Something strange has been happening over the last six months. In focus groups I’ve been running on a range of issues, one politician has been surging in popularity. A year ago, almost everyone in every group agreed he was a clown or deeply unpleasant or both; now in any focus group you find yourself in, his name is raised with respect by half of those in the room.
The politician’s name? FT readers look away now: Donald Trump.
I have written about Trump on these pages occasionally over the last few years. I’ve always disliked his brand of politics. I hoped he’d never win the Presidency and I recommended here that the British Government either bin his proposed high-profile visit to the UK or seriously downgrade its importance. Whether you define as a libertarian or conservative – as most of us that read this site will likely do – he comes across as an ideological imposter. He doesn’t seem like “one of us”. His surging popularity in Britain is depressing but real.
Last week I wrote about how politicians’ moves to delay or derail Brexit risks turning Leave voters into the stereotype of angry Trump voters – people that reject “London politicians”, in the same way Trump voters reject Washington. But this doesn’t mean that British Trump fans are all hardcore Leave voters; on the contrary, in the groups I’ve been running, pro-Trump comments have been flying out of the mouths of people from across the political spectrum, and from those that voted both Leave and Remain.
I can still picture the voter who was must positive towards Trump: a man from the North West; from a C1/C2, BME background; who had voted for different parties over the years; and who voted Remain and who considered himself left-wing. He disliked Trump’s politics, but marvelled at the strength of his opinions and his decisiveness. “You might not like what he says, but he says what he thinks and he just does whatever he wants”. This man’s comments are typical – and it’s commonplace to hear statements suggesting that Trump would make a brilliant negotiator for the British Government in our exit talks with the EU.
The seemingly never-ending saga of our Brexit negotiations has made people crave strong leadership and decisive action, but so too has the fact that Britain appears to be making little progress of any real note on domestic issues. Things seem stuck in a rut, where they have been for many months. Again, regardless of whether people lean left or right, and whether they voted Leave or Remain, voters are desperate for the country to move forward again – and Trump is a politician that, in their eyes, seems to get the need for action and change. He doesn’t worry about offending people, they think, he gets things done.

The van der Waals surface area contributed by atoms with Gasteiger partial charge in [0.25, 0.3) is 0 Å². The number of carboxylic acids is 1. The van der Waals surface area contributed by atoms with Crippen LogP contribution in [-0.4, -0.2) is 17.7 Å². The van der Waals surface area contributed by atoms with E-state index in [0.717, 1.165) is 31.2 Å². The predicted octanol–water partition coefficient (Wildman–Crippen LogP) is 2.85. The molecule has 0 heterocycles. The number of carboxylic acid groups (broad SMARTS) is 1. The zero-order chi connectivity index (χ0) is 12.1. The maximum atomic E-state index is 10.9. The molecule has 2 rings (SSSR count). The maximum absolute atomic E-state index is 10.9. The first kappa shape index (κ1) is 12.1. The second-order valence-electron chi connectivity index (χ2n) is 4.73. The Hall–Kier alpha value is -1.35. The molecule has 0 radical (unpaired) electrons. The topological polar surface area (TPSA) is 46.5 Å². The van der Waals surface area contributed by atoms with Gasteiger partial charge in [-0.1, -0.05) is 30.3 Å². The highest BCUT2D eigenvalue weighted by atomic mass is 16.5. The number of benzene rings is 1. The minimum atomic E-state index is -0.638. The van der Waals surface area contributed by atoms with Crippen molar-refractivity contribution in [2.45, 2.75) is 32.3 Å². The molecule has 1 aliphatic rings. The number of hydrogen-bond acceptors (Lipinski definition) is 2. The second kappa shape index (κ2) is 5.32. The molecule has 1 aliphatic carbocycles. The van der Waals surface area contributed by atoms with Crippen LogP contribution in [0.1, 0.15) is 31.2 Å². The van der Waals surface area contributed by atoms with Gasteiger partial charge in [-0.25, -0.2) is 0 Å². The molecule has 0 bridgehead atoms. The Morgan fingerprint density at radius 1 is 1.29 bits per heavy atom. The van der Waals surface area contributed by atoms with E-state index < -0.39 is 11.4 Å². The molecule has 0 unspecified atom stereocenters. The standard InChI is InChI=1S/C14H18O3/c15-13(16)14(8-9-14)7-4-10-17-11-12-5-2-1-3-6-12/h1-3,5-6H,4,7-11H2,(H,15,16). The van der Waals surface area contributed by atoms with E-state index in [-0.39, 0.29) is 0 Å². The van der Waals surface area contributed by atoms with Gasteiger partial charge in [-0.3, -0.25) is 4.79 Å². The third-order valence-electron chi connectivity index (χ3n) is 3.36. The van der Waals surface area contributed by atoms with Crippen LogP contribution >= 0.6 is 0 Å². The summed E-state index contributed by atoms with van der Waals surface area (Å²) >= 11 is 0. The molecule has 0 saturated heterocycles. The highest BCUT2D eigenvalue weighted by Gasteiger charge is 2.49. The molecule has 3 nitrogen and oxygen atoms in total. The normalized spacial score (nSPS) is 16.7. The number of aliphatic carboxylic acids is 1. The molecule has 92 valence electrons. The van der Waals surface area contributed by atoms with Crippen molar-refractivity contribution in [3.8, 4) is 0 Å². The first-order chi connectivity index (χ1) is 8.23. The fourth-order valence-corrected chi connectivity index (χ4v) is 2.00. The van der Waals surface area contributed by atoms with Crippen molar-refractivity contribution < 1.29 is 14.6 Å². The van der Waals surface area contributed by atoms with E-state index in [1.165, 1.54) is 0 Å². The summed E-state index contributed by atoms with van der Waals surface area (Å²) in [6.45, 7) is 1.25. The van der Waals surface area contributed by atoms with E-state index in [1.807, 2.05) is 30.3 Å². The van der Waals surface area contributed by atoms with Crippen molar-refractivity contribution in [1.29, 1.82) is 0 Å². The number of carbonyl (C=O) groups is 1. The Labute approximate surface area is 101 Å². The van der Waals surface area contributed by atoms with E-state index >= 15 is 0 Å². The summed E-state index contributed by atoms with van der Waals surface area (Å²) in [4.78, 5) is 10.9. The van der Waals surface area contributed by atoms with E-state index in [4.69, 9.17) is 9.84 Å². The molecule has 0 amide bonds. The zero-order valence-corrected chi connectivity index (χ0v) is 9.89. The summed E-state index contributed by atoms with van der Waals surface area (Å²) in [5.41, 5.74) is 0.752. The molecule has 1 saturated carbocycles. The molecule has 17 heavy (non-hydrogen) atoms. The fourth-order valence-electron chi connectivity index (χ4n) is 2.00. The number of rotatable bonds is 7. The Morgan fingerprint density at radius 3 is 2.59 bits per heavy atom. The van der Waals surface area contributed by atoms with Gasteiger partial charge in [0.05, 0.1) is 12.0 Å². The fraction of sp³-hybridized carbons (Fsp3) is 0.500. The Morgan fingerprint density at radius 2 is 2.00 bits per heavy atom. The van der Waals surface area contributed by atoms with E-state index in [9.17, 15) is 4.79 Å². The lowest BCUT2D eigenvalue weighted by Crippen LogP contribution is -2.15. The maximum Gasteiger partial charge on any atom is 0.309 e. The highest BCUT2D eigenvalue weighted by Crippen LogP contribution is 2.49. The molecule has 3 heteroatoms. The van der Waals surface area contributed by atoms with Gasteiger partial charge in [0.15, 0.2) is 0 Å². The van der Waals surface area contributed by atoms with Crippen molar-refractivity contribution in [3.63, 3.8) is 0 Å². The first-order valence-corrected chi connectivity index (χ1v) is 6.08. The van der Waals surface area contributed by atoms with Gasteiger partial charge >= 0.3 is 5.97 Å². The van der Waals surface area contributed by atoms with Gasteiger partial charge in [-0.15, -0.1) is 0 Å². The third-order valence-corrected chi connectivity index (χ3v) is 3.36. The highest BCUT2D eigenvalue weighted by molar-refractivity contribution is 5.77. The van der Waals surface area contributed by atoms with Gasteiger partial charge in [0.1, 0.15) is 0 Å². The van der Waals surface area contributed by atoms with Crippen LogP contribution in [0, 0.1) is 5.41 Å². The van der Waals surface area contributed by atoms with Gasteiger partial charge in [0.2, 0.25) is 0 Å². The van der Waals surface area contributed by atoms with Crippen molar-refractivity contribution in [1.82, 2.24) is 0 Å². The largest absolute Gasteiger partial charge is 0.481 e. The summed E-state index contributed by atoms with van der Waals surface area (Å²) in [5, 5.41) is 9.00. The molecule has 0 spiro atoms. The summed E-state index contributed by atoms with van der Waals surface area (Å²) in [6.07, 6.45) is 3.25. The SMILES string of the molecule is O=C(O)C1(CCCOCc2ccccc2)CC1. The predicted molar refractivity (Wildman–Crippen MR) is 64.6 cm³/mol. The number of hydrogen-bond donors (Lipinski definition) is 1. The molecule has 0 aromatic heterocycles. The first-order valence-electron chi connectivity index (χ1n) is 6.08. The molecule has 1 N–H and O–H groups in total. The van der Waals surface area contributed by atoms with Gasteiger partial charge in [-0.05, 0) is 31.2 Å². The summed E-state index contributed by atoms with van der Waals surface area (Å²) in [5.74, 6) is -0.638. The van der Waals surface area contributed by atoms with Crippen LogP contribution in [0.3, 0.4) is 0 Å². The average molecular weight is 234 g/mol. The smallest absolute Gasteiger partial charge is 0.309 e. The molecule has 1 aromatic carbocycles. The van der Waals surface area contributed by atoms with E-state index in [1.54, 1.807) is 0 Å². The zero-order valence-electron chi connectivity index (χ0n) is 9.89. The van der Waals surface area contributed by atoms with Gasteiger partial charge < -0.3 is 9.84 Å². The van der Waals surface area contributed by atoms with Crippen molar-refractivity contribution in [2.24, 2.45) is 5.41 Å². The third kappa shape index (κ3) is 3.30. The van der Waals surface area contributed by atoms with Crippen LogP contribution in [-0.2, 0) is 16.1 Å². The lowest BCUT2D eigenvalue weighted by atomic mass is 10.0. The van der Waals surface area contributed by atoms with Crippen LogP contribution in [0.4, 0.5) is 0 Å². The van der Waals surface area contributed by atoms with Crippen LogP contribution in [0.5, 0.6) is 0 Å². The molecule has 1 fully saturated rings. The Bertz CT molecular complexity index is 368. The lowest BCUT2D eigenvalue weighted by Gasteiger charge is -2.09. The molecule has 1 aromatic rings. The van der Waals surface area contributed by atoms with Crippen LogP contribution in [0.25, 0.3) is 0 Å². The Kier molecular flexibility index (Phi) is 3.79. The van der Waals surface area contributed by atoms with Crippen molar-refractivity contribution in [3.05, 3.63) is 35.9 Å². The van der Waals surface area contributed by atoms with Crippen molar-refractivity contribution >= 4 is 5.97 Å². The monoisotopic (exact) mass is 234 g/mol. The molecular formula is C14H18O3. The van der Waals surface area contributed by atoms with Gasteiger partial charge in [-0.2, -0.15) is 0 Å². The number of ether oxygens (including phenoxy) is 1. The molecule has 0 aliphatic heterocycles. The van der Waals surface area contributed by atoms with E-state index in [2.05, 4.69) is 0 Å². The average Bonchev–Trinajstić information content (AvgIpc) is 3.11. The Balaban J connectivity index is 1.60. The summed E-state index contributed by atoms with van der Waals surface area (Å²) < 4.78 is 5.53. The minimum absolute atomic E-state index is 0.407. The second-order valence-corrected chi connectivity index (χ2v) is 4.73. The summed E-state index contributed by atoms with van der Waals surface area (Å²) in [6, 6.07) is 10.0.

Interestingly, as I indicated last week, people don’t draw simple comparisons between Trump and Theresa May; they don’t think that Trump is strong and May is weak. In fact, voters increasingly praise May for her strength and resilience; they think that she is doing everything possible to secure action on Brexit and that she is being undermined primarily by a mixture of Corbyn’s Labour and European politicians (not a great look for Corbyn, by the way). To more and more voters, she’s tough.
To restate: respect for Trump doesn’t mean the public are aligned to his politics and genuine British Trump voters are extremely rare (I can’t recall more than a couple). People are not desperately worried about political correctness here or the prospect of losing a culture war; you don’t hear people talk about Trump and in the next breath about the likes of Nigel Farage. Those that make pro-Trump comments are usually mainstream voters that want change and action – and that should provide us with some reassurance.
However, we can only reassure ourselves so far. For the respect that is building for Trump means more and more voters are likely to be open-minded to those that pledge change and action – regardless of whether they are conventionally respectable. While a delayed or derailed Brexit virtually guarantees at least some unpleasant outcomes at the ballot box, a general lack of political progress means that many voters are going to be sympathetic towards anyone that pledges decisiveness and an intolerance towards inaction.